The Galopprennbahn Freudenau is one of two racecourses in the second district of Vienna, the Leopoldstadt. The other one is the Trabrennbahn Freudenau, the latter one being for harness racing. Both of these horse race courses can be found in the Prater area, the former Habsburg Hunting grounds that were opened to the general public by Emperor Joseph II in 1766. The Prater Hauptallee became a popular site for horse races, which is the main reason why both of the "proper" race courses were built nearby.
The Galopprennbahn Freudenau is the older one of the two. It was opened in 1839 and was uniformly built in Historicist style (which is largely due to later extensions, as the art historians among my readers might have thought already). The Galopprennbahn comprises of the race course as such and five tribunes for spectators.
Architecture of the Galopprennbahn
Four of the five tribunes use a lot of cast iron. They were opened in 1858 by Emperor Franz Joseph I. The tribunes were designed by the famous Ringstraßen architect Carl Hasenauer and built by his brother Christoph. The first Austrian Derby was held at the Galopprennbahn in 1868. The fifth tribune was built until 1887. The architect in charge was Josef Drexler; the construction was necessary because of a devastating fire in 1883. A few additional building were erected at the same time.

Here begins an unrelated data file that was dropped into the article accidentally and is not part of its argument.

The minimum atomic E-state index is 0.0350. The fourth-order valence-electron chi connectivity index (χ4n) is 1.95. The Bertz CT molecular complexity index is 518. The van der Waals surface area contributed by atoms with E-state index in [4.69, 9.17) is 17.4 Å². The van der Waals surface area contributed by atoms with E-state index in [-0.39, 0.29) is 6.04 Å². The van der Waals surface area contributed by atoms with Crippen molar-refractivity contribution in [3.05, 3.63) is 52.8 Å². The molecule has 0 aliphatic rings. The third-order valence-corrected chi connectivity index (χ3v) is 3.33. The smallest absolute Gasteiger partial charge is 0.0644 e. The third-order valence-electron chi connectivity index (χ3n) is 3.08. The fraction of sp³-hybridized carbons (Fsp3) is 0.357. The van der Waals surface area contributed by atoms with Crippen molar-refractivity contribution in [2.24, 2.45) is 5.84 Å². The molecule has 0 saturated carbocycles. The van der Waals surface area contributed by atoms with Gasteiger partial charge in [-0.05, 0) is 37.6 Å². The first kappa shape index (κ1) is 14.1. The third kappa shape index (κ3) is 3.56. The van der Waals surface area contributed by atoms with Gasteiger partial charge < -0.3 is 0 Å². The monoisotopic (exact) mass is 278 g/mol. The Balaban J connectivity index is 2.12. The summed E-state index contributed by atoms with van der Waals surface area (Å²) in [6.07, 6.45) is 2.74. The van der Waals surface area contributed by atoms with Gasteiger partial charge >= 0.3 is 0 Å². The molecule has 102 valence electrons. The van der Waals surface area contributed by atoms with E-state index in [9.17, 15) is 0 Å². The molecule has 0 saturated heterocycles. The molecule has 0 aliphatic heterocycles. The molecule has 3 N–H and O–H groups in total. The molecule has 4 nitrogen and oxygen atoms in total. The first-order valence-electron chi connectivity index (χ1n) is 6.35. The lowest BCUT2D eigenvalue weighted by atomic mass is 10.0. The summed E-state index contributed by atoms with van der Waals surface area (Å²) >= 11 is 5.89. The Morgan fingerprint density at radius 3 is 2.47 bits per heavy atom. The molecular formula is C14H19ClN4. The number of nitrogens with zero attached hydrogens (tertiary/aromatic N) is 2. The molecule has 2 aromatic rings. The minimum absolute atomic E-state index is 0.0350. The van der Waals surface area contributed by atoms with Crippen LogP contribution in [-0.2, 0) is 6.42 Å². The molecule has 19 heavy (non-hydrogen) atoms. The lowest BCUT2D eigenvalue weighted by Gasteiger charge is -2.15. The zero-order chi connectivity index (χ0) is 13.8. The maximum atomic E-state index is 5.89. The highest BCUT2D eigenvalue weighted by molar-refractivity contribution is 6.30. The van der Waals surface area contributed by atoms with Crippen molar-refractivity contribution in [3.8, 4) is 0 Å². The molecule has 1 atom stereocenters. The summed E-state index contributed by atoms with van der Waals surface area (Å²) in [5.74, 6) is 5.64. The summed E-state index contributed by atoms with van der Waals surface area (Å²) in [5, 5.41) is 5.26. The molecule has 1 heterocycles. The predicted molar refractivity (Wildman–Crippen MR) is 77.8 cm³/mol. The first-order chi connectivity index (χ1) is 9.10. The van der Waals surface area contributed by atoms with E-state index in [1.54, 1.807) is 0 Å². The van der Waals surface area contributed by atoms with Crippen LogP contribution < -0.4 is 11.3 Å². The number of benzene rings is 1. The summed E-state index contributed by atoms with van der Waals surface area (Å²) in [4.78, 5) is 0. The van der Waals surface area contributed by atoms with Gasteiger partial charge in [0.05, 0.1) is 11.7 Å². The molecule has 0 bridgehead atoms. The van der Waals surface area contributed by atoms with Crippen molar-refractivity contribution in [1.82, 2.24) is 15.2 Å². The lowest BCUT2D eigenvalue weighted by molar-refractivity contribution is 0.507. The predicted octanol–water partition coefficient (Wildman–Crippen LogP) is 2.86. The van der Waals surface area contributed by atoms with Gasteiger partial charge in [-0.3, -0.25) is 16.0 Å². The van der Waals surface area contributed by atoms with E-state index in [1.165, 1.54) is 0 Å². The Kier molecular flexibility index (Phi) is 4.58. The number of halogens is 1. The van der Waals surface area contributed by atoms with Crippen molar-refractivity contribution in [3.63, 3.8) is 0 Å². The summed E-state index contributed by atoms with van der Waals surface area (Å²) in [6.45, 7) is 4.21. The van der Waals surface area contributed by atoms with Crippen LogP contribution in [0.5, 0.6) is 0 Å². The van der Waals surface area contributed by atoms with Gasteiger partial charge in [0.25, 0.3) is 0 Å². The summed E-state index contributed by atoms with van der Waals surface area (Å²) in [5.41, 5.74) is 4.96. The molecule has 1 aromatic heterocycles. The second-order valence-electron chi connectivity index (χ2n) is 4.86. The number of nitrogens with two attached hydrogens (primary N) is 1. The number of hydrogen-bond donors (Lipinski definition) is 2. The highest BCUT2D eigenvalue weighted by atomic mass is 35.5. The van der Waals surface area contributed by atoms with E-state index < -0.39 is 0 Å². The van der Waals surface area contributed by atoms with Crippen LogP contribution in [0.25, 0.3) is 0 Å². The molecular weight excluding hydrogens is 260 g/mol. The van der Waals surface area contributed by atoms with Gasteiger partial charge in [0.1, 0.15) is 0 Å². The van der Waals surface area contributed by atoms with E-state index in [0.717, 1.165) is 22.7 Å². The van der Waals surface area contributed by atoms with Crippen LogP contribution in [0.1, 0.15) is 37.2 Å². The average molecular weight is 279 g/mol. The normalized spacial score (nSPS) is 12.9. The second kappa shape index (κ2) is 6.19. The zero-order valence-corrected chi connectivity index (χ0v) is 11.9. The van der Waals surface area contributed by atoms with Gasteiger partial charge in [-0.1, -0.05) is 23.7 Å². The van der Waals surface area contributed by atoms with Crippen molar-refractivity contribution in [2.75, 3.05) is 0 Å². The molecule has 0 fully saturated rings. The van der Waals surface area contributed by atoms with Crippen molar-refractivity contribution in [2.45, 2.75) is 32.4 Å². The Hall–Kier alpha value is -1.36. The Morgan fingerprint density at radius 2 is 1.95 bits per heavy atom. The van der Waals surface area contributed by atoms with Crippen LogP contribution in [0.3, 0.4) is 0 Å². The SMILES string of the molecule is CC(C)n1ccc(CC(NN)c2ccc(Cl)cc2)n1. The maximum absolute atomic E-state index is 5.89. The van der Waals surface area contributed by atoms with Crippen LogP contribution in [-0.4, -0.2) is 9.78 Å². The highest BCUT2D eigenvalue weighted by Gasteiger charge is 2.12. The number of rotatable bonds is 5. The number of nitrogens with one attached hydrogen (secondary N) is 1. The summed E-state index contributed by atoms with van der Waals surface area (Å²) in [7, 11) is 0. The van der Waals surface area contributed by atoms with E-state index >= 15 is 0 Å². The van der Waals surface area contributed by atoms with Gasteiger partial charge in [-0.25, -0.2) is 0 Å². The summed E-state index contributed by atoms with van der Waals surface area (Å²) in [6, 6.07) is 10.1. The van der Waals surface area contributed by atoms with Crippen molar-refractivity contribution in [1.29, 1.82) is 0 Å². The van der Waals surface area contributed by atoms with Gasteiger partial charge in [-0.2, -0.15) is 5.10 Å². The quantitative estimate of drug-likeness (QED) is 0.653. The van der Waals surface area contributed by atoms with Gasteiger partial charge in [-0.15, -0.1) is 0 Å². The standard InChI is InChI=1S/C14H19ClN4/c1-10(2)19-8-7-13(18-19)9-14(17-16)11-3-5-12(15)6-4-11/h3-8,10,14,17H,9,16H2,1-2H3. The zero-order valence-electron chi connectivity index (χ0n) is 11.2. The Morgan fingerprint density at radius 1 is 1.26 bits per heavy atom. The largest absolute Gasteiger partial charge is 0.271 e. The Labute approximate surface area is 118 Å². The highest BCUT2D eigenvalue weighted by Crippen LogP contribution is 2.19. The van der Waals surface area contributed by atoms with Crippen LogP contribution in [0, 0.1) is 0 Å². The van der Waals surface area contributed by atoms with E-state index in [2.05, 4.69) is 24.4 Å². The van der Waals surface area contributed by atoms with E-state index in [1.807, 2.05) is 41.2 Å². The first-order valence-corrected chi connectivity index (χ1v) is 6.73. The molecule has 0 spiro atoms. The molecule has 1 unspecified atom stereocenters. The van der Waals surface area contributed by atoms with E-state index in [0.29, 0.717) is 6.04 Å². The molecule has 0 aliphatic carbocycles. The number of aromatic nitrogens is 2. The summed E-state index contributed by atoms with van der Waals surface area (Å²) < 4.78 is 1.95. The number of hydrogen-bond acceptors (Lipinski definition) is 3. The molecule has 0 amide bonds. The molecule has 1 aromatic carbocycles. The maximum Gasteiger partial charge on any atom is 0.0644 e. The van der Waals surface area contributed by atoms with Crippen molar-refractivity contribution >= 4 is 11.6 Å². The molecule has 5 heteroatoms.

During allied bomb campaigns in World War Two, the race course was damaged once again, this time rather badly. It was with the help of the United Kingdom that the Galopprennbahn was fixed up again so that it could re-open soon after the end of the war. In 1967, the Republic of Austrian purchased the Galopprennbahn and thus nationalised it. This was the age of large-scale nationalisations, strangely under a conservative chancellor (Klaus).
Between 1975 and 1977, some land that belonged to the Galopprennbahn was used for the construction of a motorway. Between 1983 and 1986, significant renovations took place. And in 1996, the Galopprennbahn was privatised again; this was the age of the Washington Consensus, strangely under a Social Democratic chancellor (Vranitzky).
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